The million-peopled city
The Funeral of a Pensioner described.
thus describes the funeral of a Chelsea pen- sioner:-
" It rarely happens that, out of a body of 500 invalids, one or two are not committed every week to the dust; and Wednesday and Friday being here the canonical days for interments, you may chance to be present at the ceremony. Let me, then, assume that we have traversed the inter- mediate space together, and are standing at this moment at the extremity of Jew's-row, though prepared, by the simple operation of throwing our right shoulders forward, to make good our entrance into the Hospital. See, there is some operation in progress more important than usual. The gates are closed, the guard is turned out, and the sentry holds the postern in his hand, that he may admit well- dressed and respectable-looking people, at the same time that he shuts out the mob. Examine the bearing of these men closely, and having done so, retain the indifference which on ordinary occasions may pervade you, if you can. There are just twelve of them, with a sergeant and a corporal, of whom three, including the sergeant, have severally lost a leg; two present each an empty sleeve; and the remainder are furrowed over by age, and heavily laden with infirmities. Yet, how erect and steady is their port! There they are, with the three-cornered hat of William the Third's day, surmounting the red frock of a similar date-noble specimens of what soldiers once were, gallant ruins of men who never knew in youth what fear was, and are not now likely to forget what is due to their well-earned reputation. And observe the sentry at the gate;-how good-humouredly he repulses the crowd, chiefly of boys, that press upon him, though his sole weapon be now the staff, which is used indifferently to command attention, and to support the steps
|. of him who wields it. But, as I have just said, he has no orders to exclude well-dressed people, and will not, therefore, resist our effort to establish ourselves within the barricade, if such be your desire. Move forward, then, and place yourself just beyond the guard-house, till the procession, of which the approach is announced by the roll of the muffled drum and the shrill notes of the fife, shall have passed. We can then fall in with the rear, and be witnesses to the ceremonies, whatever they may be, that attend the funeral of a pen- sioner.|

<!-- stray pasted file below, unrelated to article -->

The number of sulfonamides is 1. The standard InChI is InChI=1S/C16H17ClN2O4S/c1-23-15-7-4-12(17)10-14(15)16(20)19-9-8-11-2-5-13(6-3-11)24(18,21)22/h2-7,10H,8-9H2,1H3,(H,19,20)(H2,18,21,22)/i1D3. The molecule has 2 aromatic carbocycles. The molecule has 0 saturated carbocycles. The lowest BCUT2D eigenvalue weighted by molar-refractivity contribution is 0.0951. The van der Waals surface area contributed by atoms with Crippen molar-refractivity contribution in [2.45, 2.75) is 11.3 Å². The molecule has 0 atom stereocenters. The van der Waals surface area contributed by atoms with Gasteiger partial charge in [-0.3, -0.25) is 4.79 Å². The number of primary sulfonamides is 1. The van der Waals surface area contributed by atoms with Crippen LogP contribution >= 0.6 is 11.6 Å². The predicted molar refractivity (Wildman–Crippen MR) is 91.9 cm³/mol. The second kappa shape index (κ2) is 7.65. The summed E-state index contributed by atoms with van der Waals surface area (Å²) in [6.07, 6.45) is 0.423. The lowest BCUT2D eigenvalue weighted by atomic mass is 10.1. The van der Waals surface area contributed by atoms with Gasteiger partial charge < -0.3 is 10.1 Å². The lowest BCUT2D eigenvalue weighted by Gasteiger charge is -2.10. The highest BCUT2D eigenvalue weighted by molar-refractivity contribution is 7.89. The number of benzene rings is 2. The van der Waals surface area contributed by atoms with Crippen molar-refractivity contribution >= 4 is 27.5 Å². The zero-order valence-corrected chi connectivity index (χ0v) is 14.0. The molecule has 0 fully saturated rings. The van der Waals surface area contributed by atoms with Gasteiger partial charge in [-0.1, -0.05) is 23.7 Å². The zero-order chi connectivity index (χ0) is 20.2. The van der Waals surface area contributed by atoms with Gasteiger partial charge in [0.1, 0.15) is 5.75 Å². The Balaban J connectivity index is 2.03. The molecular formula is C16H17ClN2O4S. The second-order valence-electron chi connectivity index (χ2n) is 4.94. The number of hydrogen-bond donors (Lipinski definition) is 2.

"The drum will have been heard some time, and the well-known air, the , recognised, ere the pro- cession comes in sight, winding round the angle of the court. It appears, however, at last, headed by the firing party, 12 veterans, accoutred for the occasion in old black waist- belts, from which, in the rear, depend old bayonets, and to which, in front, are fastened old cartouche-boxes. Their muskets, somewhat the worse for wear, and stripped of the slings which formerly attached to them, are reversed, not perhaps with the nicety which a firing party from the Grenadier Guards might display, but after a fashion which sufficiently indicates that the old men have not forgotten the lessons learned in early youth. The tread of the men them- selves, likewise, is orderly; and they are commanded by a sergeant, who marches behind the rearmost file, with his partisan or halbert reversed. Next to the firing party move the drummer and fifer, 2 feeble grey-headed men, in whom it would be difficult to recognise the relics of the light- hearted lads whose merry music has startled many a maiden from her broken slumbers, and called her to the window that she might look her last at some favourite partner in the dance, or, it may be, at one who had established still stronger claims upon her memory. And now come the chaplain and his clerk, of whom it would be unbecoming in